Therefore, the Library plays an essential role in international preservation practice. Its research influences conservation institutions worldwide and helps create a global community of specialists. Furthermore, UNESCO also uses this forum as an advocate for its preservation initiatives among Member States and the general public.

Archives at ICCROM are an invaluable source of knowledge that are integral to its history and future direction. Archives serve to inform, shape and guide institutional decisions as well as provide evidence for past actions or decisions taken within the organisation’s realm of action; ultimately providing valuable insight into its mission and values.

The Library of the ICCROM houses many rare books, periodicals, and monographs on cultural heritage conservation and restoration – many of them donated by prominent donors like Jukka Jokilehto, Peter Rockwell, and Giovanni Carbonara – in its extensive collection. The Library boasts an extensive collection of electronic periodicals, and actively participates in the EZB (Elektronische Zeitschriftenbibliothek or Electronic Periodicals Library) project. EZB, founded by the Universitat Regensburg in Germany, provides an efficient, structured, and unified interface to access electronic journals from across disciplines. Most journals in EZB are Open Access journals and may be freely accessed without subscription by anyone with internet access.

As part of its mission to preserve world heritage, ICCROM fosters international cooperation by convening scholars and experts from different nations. Their fellowship program stands out among their efforts, helping young professionals develop their skills while encouraging an integrated approach towards caring for heritage sites.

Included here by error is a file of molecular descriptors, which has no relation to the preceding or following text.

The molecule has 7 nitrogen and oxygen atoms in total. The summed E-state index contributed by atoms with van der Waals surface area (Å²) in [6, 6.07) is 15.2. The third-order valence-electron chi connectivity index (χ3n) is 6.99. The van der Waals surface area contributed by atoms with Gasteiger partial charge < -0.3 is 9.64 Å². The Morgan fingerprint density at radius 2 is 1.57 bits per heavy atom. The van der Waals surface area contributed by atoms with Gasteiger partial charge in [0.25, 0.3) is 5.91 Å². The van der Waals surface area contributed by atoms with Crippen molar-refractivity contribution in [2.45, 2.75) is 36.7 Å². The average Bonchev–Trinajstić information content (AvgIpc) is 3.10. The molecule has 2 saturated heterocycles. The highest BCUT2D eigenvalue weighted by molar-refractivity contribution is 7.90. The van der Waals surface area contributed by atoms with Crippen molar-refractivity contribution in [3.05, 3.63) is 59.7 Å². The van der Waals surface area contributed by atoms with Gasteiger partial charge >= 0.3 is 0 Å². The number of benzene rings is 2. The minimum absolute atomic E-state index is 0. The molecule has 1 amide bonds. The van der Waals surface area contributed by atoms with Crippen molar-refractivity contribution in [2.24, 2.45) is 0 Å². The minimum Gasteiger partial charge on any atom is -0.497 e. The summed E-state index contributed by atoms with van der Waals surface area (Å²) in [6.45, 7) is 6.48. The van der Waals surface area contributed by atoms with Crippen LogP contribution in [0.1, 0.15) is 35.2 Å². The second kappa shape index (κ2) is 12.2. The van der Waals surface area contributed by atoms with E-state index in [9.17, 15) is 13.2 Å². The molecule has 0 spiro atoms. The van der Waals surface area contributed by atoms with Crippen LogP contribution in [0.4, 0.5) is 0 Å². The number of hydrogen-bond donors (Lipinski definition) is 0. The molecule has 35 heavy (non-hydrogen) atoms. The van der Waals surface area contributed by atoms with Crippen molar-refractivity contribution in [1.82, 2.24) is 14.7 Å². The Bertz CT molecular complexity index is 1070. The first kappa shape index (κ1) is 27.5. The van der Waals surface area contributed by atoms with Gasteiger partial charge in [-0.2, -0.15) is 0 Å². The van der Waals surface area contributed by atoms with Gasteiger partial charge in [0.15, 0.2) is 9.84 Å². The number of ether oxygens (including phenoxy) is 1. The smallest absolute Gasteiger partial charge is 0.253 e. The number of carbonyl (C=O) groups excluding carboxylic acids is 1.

ICCROM’s Archives

Archives of ICCROM are the repository for memory and history of an intergovernmental organization, providing proof, explanation, and justification for past decisions made by its governing bodies – General Assembly, Council and Office of Director-General – as well as current policies.

ICCROM archives are openly accessible for visitors; however, certain sensitive records must remain under lock and key until approved by either its Director-General or Archivist. These include documents related to its relations with Member States and partners (including industry, commercial, research secrets as well as security matters of a State) as well as internal/external affairs of that nation.

Consultation records may be requested by anyone with proper credentials, including photo identification. Access may also be restricted at the archivist’s discretion if it would compromise the integrity or security of collections or hamper research initiatives; or could potentially be exploited for commercial gain.

After World War II, the International Centre for the Study and Restoration of Cultural Property was created out of necessity, to repair damaged monuments, museums and sites of cultural heritage and train conservators to preserve them. Today its work continues with a similar global mission of offering world-class initiatives in conservation training, information, research cooperation and advocacy.